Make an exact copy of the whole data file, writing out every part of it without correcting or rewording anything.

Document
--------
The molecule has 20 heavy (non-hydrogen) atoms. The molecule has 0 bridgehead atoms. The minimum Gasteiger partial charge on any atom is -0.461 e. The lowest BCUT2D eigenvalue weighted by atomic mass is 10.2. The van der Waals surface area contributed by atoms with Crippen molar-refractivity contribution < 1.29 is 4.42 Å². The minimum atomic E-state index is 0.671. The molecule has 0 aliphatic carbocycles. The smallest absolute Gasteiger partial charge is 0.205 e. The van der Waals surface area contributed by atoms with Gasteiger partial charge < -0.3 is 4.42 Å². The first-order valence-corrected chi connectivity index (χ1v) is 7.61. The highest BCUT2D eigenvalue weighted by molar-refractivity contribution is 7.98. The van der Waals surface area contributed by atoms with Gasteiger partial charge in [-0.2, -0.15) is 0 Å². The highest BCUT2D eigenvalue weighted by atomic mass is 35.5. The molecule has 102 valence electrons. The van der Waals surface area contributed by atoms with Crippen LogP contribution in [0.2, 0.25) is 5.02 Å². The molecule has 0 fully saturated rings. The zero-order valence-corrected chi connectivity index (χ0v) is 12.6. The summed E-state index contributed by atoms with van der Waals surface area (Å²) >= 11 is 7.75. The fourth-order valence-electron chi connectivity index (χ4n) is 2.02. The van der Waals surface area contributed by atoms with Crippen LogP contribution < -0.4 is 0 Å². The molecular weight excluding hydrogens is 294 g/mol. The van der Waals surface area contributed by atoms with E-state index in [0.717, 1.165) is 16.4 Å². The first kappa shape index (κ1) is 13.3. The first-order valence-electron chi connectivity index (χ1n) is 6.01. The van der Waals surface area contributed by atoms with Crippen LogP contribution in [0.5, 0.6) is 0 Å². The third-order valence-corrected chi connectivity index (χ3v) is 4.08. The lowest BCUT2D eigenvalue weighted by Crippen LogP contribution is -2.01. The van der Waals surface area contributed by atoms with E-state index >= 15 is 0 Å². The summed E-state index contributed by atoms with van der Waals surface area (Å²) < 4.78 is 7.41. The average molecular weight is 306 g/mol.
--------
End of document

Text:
The molecule has 20 heavy (non-hydrogen) atoms. The molecule has 0 bridgehead atoms. The minimum Gasteiger partial charge on any atom is -0.461 e. The lowest BCUT2D eigenvalue weighted by atomic mass is 10.2. The van der Waals surface area contributed by atoms with Crippen molar-refractivity contribution < 1.29 is 4.42 Å². The minimum atomic E-state index is 0.671. The molecule has 0 aliphatic carbocycles. The smallest absolute Gasteiger partial charge is 0.205 e. The van der Waals surface area contributed by atoms with Gasteiger partial charge < -0.3 is 4.42 Å². The first-order valence-corrected chi connectivity index (χ1v) is 7.61. The highest BCUT2D eigenvalue weighted by molar-refractivity contribution is 7.98. The van der Waals surface area contributed by atoms with Gasteiger partial charge in [-0.2, -0.15) is 0 Å². The highest BCUT2D eigenvalue weighted by atomic mass is 35.5. The molecule has 102 valence electrons. The van der Waals surface area contributed by atoms with Crippen LogP contribution in [0.2, 0.25) is 5.02 Å². The molecule has 0 fully saturated rings. The zero-order valence-corrected chi connectivity index (χ0v) is 12.6. The summed E-state index contributed by atoms with van der Waals surface area (Å²) >= 11 is 7.75. The fourth-order valence-electron chi connectivity index (χ4n) is 2.02. The van der Waals surface area contributed by atoms with Crippen LogP contribution < -0.4 is 0 Å². The molecular weight excluding hydrogens is 294 g/mol. The van der Waals surface area contributed by atoms with E-state index in [0.717, 1.165) is 16.4 Å². The first kappa shape index (κ1) is 13.3. The first-order valence-electron chi connectivity index (χ1n) is 6.01. The van der Waals surface area contributed by atoms with Crippen LogP contribution in [0.5, 0.6) is 0 Å². The third-order valence-corrected chi connectivity index (χ3v) is 4.08. The lowest BCUT2D eigenvalue weighted by Crippen LogP contribution is -2.01. The van der Waals surface area contributed by atoms with E-state index >= 15 is 0 Å². The summed E-state index contributed by atoms with van der Waals surface area (Å²) < 4.78 is 7.41. The average molecular weight is 306 g/mol.